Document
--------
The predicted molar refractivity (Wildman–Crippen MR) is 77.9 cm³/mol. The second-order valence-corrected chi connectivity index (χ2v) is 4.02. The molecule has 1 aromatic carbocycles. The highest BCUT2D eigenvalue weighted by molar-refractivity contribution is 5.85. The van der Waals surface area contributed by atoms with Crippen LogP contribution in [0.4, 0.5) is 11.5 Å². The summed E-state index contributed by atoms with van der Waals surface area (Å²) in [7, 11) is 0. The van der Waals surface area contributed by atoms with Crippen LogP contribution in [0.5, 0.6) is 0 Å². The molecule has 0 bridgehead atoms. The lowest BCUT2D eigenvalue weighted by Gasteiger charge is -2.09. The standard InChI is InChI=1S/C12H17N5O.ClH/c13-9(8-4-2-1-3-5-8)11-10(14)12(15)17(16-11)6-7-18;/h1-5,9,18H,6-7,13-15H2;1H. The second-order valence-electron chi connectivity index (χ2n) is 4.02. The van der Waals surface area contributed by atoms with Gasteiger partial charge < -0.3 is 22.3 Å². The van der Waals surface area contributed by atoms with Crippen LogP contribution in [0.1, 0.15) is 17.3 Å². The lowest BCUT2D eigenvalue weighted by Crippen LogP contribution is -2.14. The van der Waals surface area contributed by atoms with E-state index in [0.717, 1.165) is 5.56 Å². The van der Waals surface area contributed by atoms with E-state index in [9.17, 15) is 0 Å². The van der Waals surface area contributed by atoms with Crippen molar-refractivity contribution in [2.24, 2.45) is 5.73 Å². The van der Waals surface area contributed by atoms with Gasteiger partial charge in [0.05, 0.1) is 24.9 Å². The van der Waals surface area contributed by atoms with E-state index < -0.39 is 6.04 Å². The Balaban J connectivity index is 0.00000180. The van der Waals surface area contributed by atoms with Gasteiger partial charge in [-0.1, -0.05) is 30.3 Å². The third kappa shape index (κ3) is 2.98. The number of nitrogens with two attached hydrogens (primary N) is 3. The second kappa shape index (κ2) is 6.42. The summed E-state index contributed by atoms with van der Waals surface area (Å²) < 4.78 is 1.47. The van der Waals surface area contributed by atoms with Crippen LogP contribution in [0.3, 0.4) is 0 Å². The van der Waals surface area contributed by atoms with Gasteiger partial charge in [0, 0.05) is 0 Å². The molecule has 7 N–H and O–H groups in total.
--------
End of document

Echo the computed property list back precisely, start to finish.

The predicted molar refractivity (Wildman–Crippen MR) is 77.9 cm³/mol. The second-order valence-corrected chi connectivity index (χ2v) is 4.02. The molecule has 1 aromatic carbocycles. The highest BCUT2D eigenvalue weighted by molar-refractivity contribution is 5.85. The van der Waals surface area contributed by atoms with Crippen LogP contribution in [0.4, 0.5) is 11.5 Å². The summed E-state index contributed by atoms with van der Waals surface area (Å²) in [7, 11) is 0. The van der Waals surface area contributed by atoms with Crippen LogP contribution in [0.5, 0.6) is 0 Å². The molecule has 0 bridgehead atoms. The lowest BCUT2D eigenvalue weighted by Gasteiger charge is -2.09. The standard InChI is InChI=1S/C12H17N5O.ClH/c13-9(8-4-2-1-3-5-8)11-10(14)12(15)17(16-11)6-7-18;/h1-5,9,18H,6-7,13-15H2;1H. The second-order valence-electron chi connectivity index (χ2n) is 4.02. The van der Waals surface area contributed by atoms with Gasteiger partial charge < -0.3 is 22.3 Å². The van der Waals surface area contributed by atoms with Crippen LogP contribution in [0.1, 0.15) is 17.3 Å². The lowest BCUT2D eigenvalue weighted by Crippen LogP contribution is -2.14. The van der Waals surface area contributed by atoms with E-state index in [0.717, 1.165) is 5.56 Å². The van der Waals surface area contributed by atoms with E-state index in [9.17, 15) is 0 Å². The van der Waals surface area contributed by atoms with Crippen molar-refractivity contribution in [2.24, 2.45) is 5.73 Å². The van der Waals surface area contributed by atoms with Gasteiger partial charge in [0.05, 0.1) is 24.9 Å². The van der Waals surface area contributed by atoms with E-state index < -0.39 is 6.04 Å². The Balaban J connectivity index is 0.00000180. The van der Waals surface area contributed by atoms with Gasteiger partial charge in [-0.1, -0.05) is 30.3 Å². The third kappa shape index (κ3) is 2.98. The number of nitrogens with two attached hydrogens (primary N) is 3. The second kappa shape index (κ2) is 6.42. The summed E-state index contributed by atoms with van der Waals surface area (Å²) < 4.78 is 1.47. The van der Waals surface area contributed by atoms with Crippen LogP contribution in [0.3, 0.4) is 0 Å². The van der Waals surface area contributed by atoms with Gasteiger partial charge in [0, 0.05) is 0 Å². The molecule has 7 N–H and O–H groups in total.